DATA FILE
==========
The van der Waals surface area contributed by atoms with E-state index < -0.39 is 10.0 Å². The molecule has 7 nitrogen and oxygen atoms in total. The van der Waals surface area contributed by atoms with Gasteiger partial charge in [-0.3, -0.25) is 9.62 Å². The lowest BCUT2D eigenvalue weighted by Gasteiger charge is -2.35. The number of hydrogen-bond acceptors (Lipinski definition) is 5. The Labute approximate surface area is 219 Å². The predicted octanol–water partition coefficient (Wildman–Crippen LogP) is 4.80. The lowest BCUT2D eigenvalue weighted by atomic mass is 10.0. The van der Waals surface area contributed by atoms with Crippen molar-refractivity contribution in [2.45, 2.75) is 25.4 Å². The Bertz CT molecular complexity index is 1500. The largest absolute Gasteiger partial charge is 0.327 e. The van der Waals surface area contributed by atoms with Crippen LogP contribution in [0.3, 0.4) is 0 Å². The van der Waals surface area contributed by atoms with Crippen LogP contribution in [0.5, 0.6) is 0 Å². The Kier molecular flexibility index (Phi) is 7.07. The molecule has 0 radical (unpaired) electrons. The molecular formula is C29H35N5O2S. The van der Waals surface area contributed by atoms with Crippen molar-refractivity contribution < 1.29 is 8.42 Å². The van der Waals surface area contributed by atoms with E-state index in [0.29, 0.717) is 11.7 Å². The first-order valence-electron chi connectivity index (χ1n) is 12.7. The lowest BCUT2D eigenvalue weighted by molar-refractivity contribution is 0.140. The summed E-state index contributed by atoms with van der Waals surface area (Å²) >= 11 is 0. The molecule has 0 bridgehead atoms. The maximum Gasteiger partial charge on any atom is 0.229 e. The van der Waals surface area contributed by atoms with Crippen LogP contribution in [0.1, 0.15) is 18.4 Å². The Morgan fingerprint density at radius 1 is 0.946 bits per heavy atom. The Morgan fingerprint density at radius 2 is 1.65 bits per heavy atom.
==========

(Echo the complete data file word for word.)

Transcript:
The van der Waals surface area contributed by atoms with E-state index < -0.39 is 10.0 Å². The molecule has 7 nitrogen and oxygen atoms in total. The van der Waals surface area contributed by atoms with Gasteiger partial charge in [-0.3, -0.25) is 9.62 Å². The lowest BCUT2D eigenvalue weighted by Gasteiger charge is -2.35. The number of hydrogen-bond acceptors (Lipinski definition) is 5. The Labute approximate surface area is 219 Å². The predicted octanol–water partition coefficient (Wildman–Crippen LogP) is 4.80. The lowest BCUT2D eigenvalue weighted by atomic mass is 10.0. The van der Waals surface area contributed by atoms with Crippen molar-refractivity contribution in [2.45, 2.75) is 25.4 Å². The Bertz CT molecular complexity index is 1500. The largest absolute Gasteiger partial charge is 0.327 e. The van der Waals surface area contributed by atoms with Crippen LogP contribution in [0.3, 0.4) is 0 Å². The van der Waals surface area contributed by atoms with Crippen LogP contribution in [0.5, 0.6) is 0 Å². The Kier molecular flexibility index (Phi) is 7.07. The molecule has 0 radical (unpaired) electrons. The molecular formula is C29H35N5O2S. The van der Waals surface area contributed by atoms with Crippen molar-refractivity contribution < 1.29 is 8.42 Å². The van der Waals surface area contributed by atoms with E-state index in [0.29, 0.717) is 11.7 Å². The first-order valence-electron chi connectivity index (χ1n) is 12.7. The lowest BCUT2D eigenvalue weighted by molar-refractivity contribution is 0.140. The summed E-state index contributed by atoms with van der Waals surface area (Å²) >= 11 is 0. The molecule has 0 bridgehead atoms. The maximum Gasteiger partial charge on any atom is 0.229 e. The van der Waals surface area contributed by atoms with Crippen LogP contribution in [0.1, 0.15) is 18.4 Å². The Morgan fingerprint density at radius 1 is 0.946 bits per heavy atom. The Morgan fingerprint density at radius 2 is 1.65 bits per heavy atom.